Last week, Chile’s government enacted a law to reduce single-use plastics thanks to campaigning by Oceana and allies. The law is the first of its kind and is based on a 2019 proposal[i] from Oceana and Plastic Oceans Chile. It requires restaurants, bars, cafes, and other food service establishments to eliminate single-use plastic and to transition to more sustainable tableware and product packaging. This change could eliminate an estimated 23,000 tons of single-use plastic pollution each year, equivalent in weight to 116 blue whales. The law also requires supermarkets and stores that sell soft drinks to offer these beverages in refillable bottles (in place of single-use containers).
Chile produces more solid municipal waste per capita than Mexico and Brazil, despite both countries having much larger economies. Seventy-five percent of the waste found on Chile’s coastline is plastic, and only 8.5% of the plastic Chile uses is recycled. This legislation, which comes after three years of advocacy and campaigning by Oceana, tackles Chile’s plastic problem and positions it as one of the world leaders in reducing single-use plastics and disposable foodware.
The new law eliminates and reduces the use of plastic utensils, cups, lids, trays, bottles, containers, and more. As in other countries, these items are thrown away after one use and generally NOT recycled. Instead, the plastic ends up in landfills, and in some cases, in the oceans where marine life, like sea turtles, can swallow or get entangled in plastic. This can cause injury or death to these animals.
In six months following the enactment of the law, all eating establishments will be prohibited from providing plastic tableware and required to provide reusable alternatives to their customers. Delivery services must offer plastic-free disposable alternatives. The law encourages citizens to actively participate in the implementation and enforcement of standards by empowering anyone to report infractions. Wayward restaurants can be fined $357 per product and supermarkets can be fined $1,379 per reported incident.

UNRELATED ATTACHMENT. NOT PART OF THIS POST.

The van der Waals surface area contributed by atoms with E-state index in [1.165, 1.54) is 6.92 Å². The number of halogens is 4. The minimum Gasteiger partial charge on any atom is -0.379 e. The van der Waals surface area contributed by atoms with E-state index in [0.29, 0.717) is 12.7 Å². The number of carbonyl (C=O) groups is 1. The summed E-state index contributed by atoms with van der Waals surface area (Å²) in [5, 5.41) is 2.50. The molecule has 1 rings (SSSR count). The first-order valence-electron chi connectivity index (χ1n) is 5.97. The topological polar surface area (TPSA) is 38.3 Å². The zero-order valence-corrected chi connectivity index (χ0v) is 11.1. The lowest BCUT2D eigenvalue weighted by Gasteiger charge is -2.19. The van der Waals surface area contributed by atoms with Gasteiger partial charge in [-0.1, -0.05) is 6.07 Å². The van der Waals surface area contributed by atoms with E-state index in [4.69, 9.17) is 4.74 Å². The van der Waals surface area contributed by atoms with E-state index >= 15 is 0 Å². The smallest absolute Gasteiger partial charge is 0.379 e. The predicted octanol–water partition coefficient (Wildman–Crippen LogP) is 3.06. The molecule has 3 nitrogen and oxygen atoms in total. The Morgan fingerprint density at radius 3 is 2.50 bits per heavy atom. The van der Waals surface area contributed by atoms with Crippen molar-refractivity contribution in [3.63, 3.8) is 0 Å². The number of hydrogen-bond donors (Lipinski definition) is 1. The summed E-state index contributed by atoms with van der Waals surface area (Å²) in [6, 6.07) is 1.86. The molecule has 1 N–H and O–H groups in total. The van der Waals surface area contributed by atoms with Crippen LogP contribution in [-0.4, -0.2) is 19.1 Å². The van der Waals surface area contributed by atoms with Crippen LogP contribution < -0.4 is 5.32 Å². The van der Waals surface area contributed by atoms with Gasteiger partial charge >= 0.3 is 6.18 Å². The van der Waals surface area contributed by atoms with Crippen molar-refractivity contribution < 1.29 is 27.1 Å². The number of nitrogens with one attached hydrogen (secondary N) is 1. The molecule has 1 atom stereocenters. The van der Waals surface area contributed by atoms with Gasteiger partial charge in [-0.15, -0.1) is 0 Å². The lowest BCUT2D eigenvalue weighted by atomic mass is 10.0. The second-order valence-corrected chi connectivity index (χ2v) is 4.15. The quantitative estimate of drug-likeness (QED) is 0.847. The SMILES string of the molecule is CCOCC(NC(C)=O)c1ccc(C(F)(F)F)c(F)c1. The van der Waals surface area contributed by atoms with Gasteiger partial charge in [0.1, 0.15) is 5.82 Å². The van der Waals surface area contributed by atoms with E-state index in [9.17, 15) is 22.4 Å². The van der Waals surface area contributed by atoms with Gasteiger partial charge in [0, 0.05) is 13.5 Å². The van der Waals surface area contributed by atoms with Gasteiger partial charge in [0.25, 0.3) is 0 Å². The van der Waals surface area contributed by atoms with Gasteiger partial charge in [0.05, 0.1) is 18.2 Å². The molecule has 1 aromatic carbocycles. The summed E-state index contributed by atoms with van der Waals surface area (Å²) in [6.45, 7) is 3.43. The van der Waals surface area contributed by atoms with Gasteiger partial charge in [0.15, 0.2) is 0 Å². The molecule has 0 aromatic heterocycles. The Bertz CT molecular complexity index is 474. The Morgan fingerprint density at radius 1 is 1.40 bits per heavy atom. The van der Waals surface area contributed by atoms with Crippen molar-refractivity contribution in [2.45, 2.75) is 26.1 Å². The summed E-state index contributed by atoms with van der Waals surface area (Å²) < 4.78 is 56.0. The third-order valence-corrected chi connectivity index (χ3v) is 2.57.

Separately, the law requires supermarkets to display, sell, and receive refillable bottles in six months following enactment of the new law. After three years these establishments must have at least 30% of the soft drinks on display for sale be refillables (compared to the 0% of refillables present in most supermarkets). These bottles, because they are reused 20 to 50 times, replace a huge amount of single-use plastic. An Oceana report[ii], in 2020, found that a 10% market share increase in refillable bottles would eliminate 5 billion single-use plastic bottles on an annual basis.
Javiera Calisto, legal director for Oceana in Chile, said “the law aims to change a paradigm, leaving behind the culture of disposables and recovering what is reusable.” Chile’s new law will help set a high standard for plastics policies around the world. At Oceana, we are campaigning in many countries to pass similar national legislation to reduce single-use plastics, like the Break Free From Plastic Pollution Act in the United States. Chile’s progress is evidence that we can turn the tide on ocean plastic pollution.